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The Big Actions Small Businesses Can Take to Support Diversity, Equity, and Inclusion

New Board Member Lachandra B. Baker

Lachandra B. Baker

LBB Edutainment


By Lachandra B. Baker, Founder & Lead Consultant, LBB Edutainment and Small Biz Cares Board Member

February is Black History Month.

As a Black American female entrepreneur of a diversity, equity, inclusion, and belonging consultancy, I have mixed feelings about it. I love it because we intentionally and deliberately focus on the many contributions that Black Americans have made over our history and in society today. I feel challenged by it because there is always an inevitable backlash that comes from opponents who fail to see the importance of sharing stories and achievements of specific cultures through a dedicated month.

In a way, I agree with the opponents. We shouldn’t have to carve out a specific month to celebrate the contributions of a portion of our society. We should be constantly infusing recognition and appreciation for all histories, cultures, and successes together every day, 24/7 and 365. Unfortunately, that is easier said than done.

We are in a very tumultuous time in our country. Divisions and fear continue to threaten our collective progress forward. The headlines that we see daily are full of clickbait and rarely show the positive advances being made regularly, not only in the workplace but also in communities, neighborhoods, and homes.

As a part of the small business ecosystem, we have more power than you can imagine to be at the forefront of impactful change. According to the U.S. Small Business Administration (SBA), small businesses of 500 employees or fewer make up 99.9% of all U.S. businesses. While larger companies get more attention in the media, small businesses’ impact in terms of the number of people employed, families being cared for, and communities being connected is unmatched. We are even more resilient and agile in times of financial uncertainty. So I would argue that we have the greatest power to lead and support true improvement with how all cultures, lifestyles, and experiences are welcomed and accepted in the workplace and society at large.

Not everything that is faced can be changed, but nothing can be changed until it is faced. – James Baldwin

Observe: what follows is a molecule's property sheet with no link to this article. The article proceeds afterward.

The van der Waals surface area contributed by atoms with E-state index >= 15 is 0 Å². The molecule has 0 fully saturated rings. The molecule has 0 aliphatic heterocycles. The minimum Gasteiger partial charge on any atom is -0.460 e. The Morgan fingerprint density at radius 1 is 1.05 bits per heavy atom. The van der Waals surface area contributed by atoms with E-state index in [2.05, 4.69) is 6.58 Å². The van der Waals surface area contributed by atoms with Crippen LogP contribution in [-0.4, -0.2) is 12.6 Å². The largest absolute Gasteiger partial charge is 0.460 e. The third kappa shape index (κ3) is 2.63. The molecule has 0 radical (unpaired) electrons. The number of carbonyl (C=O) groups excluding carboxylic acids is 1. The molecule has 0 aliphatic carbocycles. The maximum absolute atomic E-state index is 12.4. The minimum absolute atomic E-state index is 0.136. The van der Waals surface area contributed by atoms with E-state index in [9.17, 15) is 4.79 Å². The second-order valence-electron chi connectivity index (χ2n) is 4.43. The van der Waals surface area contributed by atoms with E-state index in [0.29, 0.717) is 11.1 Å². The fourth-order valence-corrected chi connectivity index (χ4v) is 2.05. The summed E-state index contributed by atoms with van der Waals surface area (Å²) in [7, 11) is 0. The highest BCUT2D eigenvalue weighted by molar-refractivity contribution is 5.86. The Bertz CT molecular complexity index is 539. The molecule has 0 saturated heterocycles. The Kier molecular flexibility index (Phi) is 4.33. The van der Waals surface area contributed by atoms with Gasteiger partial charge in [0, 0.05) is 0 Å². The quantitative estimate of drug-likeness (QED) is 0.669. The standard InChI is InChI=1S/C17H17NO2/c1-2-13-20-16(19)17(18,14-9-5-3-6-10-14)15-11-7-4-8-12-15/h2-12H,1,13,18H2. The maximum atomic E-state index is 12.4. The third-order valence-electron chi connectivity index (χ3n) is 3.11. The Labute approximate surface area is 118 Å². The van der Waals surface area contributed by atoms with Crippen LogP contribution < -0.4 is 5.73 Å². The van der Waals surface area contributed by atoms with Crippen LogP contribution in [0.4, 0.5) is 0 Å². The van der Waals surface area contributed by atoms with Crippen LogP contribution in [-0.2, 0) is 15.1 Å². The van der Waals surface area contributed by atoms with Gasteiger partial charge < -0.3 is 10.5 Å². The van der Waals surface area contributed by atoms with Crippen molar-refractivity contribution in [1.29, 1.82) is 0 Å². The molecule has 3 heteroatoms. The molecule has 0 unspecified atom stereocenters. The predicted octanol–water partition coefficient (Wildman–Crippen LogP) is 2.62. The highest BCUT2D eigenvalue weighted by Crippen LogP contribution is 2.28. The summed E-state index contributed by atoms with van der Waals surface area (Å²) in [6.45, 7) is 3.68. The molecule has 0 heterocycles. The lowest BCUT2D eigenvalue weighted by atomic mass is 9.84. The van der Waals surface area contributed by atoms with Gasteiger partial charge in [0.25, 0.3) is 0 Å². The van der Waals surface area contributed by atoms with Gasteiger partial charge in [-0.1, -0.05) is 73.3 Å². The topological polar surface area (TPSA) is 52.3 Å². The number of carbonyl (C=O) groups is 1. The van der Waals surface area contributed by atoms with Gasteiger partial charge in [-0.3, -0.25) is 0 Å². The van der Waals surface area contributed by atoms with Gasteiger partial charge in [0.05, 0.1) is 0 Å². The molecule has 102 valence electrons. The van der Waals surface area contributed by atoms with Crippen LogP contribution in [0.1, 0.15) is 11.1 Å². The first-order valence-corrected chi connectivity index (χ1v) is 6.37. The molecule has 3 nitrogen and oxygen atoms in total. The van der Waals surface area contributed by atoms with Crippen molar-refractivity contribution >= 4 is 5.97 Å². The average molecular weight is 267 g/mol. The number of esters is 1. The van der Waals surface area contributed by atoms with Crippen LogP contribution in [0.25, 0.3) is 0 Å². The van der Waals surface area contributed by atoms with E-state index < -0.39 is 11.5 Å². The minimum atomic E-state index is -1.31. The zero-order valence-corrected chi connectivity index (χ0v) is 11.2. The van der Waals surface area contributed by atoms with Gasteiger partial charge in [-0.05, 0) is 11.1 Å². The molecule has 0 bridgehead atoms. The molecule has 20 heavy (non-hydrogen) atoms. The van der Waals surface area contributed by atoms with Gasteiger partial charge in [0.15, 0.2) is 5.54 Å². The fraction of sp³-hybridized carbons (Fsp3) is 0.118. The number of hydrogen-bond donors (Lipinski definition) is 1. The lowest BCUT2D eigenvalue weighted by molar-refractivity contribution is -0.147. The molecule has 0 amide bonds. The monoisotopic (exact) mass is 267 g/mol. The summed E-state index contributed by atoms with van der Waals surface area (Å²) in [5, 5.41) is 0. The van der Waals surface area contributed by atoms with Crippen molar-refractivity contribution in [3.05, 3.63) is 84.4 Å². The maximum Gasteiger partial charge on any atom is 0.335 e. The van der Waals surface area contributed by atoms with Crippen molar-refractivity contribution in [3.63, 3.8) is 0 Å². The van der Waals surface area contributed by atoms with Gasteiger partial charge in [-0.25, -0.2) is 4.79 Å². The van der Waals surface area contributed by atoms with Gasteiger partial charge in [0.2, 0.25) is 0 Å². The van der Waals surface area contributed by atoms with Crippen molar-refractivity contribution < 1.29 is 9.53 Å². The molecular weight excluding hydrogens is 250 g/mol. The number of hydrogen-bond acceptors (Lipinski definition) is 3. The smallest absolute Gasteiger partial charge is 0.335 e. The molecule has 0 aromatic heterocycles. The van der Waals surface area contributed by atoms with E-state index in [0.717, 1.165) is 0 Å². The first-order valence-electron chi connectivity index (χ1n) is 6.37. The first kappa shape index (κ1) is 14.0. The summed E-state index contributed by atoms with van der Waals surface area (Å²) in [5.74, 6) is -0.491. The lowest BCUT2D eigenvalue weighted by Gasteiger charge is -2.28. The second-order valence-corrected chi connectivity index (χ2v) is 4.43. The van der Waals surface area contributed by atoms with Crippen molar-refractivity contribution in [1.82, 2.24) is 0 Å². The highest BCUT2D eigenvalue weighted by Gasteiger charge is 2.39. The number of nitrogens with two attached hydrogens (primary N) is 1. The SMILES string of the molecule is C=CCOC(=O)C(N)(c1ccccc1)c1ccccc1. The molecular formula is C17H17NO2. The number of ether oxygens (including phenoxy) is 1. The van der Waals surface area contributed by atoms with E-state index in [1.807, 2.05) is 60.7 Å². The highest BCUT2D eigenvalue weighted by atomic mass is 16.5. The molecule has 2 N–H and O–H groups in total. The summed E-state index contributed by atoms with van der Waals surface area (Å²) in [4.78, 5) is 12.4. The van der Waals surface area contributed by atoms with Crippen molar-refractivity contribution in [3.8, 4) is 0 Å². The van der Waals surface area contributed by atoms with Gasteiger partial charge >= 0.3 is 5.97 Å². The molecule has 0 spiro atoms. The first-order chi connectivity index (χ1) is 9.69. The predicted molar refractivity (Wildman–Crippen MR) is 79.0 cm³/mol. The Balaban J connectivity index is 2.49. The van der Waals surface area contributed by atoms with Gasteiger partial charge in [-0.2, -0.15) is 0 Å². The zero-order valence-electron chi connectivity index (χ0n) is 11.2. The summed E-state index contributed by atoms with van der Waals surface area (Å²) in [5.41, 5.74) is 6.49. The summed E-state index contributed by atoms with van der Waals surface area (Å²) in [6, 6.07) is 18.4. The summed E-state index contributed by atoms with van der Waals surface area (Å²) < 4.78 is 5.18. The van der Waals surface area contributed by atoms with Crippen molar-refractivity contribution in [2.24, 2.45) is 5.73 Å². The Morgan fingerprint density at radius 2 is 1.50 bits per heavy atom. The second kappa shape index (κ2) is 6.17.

Leadership in the new era is all about authenticity, inclusion, and empathy. If the last three years have taught us anything, it’s about the importance of finding the appropriate harmony between work and personal life. How we show up as a leader doesn’t just matter in boardrooms or classrooms; it matters everywhere.

Showing up authentically and being able to be our full selves, no matter where we are, must be accepted, embraced, and celebrated. We don’t have to adapt to what has previously been the standard for leadership because it more than likely only included one style and one type of person.

Our identities, history, and experiences are valid and should guide how we show up as a leader. We must dedicate ourselves not only to the work but also to the rest. Mental and emotional well-being are equally as important as physical well-being. Leading in this new era means we consider all of this and adjust accordingly. This is where inclusion and empathy take effect.

Everyone we encounter will be coming from different places. We have to meet them where they are and work together to help them reach their goals and potential. Each goal will be different. Each path will look different. And that’s ok! It’s more than ok. It’s the way it should be! And that’s how true leaders lead!

As a trailblazing entrepreneur, here are some things you can do to improve your own inclusive leadership journey and help shape the future of our country by supporting, respecting, valuing, and encouraging people from all walks of life, backgrounds, and abilities to do and be their best.

  1. Do some self-reflection to examine, challenge, and improve your mindset and behaviors
  2. Spend time learning, unlearning, and relearning information that will increase your positive intelligence and support your efforts to be a better listener, space holder, and grace giver
  3. Use your influence to encourage others to do the same

I fully believe that everyone needs daily guidance and grace to succeed.  We all have that power in our hands. And as Uncle Ben from my beloved Spideyverse says, “With great power comes great responsibility.”

Please consider engaging with some of these non-profit organizations that support equity around Columbus by spending some of your time, talent, and treasure to amplify their work.   

  1. YWCA Columbus
  2. Columbus Urban League
  3. Jewish Family Services
  4. Proyecto Mariposas
  5. Asian American Community Services
  6. Community Refugee and Immigration Services
  7. Kaleidoscope Youth Center
  8. United Way of Central Ohio
  9. St. Stephens Community House
  10. Goodwill Columbus

Check out all that’s happening during Nonprofit Appreciation Week here!

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